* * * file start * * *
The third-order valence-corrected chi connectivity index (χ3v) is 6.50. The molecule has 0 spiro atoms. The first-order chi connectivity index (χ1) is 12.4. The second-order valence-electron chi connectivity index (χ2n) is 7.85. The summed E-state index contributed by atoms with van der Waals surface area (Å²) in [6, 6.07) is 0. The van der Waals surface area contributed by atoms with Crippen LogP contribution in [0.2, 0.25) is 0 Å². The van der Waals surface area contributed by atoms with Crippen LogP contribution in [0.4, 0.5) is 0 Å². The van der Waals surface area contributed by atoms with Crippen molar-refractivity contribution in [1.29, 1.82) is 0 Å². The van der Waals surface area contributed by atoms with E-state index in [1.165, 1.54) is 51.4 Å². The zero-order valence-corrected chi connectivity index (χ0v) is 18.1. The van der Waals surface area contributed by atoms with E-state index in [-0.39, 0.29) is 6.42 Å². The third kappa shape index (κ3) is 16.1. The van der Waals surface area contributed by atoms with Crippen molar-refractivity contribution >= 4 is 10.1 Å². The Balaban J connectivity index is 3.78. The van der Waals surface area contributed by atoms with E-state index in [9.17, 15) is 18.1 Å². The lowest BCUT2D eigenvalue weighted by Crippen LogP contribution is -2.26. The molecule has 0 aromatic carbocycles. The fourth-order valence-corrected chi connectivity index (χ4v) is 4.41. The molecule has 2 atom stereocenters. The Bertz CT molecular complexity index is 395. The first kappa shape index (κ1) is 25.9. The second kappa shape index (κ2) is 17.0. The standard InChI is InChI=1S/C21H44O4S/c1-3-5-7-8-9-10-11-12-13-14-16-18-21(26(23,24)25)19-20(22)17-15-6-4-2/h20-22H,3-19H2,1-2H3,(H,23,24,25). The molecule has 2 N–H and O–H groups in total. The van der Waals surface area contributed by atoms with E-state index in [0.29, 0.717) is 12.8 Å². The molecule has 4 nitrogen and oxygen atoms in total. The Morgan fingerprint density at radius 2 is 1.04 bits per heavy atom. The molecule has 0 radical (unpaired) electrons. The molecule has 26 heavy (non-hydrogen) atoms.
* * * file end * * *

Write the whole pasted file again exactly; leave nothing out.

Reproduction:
The third-order valence-corrected chi connectivity index (χ3v) is 6.50. The molecule has 0 spiro atoms. The first-order chi connectivity index (χ1) is 12.4. The second-order valence-electron chi connectivity index (χ2n) is 7.85. The summed E-state index contributed by atoms with van der Waals surface area (Å²) in [6, 6.07) is 0. The van der Waals surface area contributed by atoms with Crippen LogP contribution in [0.2, 0.25) is 0 Å². The van der Waals surface area contributed by atoms with Crippen LogP contribution in [0.4, 0.5) is 0 Å². The van der Waals surface area contributed by atoms with Crippen molar-refractivity contribution in [1.29, 1.82) is 0 Å². The van der Waals surface area contributed by atoms with E-state index in [1.165, 1.54) is 51.4 Å². The zero-order valence-corrected chi connectivity index (χ0v) is 18.1. The van der Waals surface area contributed by atoms with E-state index in [-0.39, 0.29) is 6.42 Å². The third kappa shape index (κ3) is 16.1. The van der Waals surface area contributed by atoms with Crippen molar-refractivity contribution >= 4 is 10.1 Å². The Balaban J connectivity index is 3.78. The van der Waals surface area contributed by atoms with E-state index in [9.17, 15) is 18.1 Å². The lowest BCUT2D eigenvalue weighted by Crippen LogP contribution is -2.26. The molecule has 0 aromatic carbocycles. The fourth-order valence-corrected chi connectivity index (χ4v) is 4.41. The molecule has 2 atom stereocenters. The Bertz CT molecular complexity index is 395. The first kappa shape index (κ1) is 25.9. The second kappa shape index (κ2) is 17.0. The standard InChI is InChI=1S/C21H44O4S/c1-3-5-7-8-9-10-11-12-13-14-16-18-21(26(23,24)25)19-20(22)17-15-6-4-2/h20-22H,3-19H2,1-2H3,(H,23,24,25). The molecule has 2 N–H and O–H groups in total. The van der Waals surface area contributed by atoms with E-state index in [0.29, 0.717) is 12.8 Å². The molecule has 4 nitrogen and oxygen atoms in total. The Morgan fingerprint density at radius 2 is 1.04 bits per heavy atom. The molecule has 0 radical (unpaired) electrons. The molecule has 26 heavy (non-hydrogen) atoms.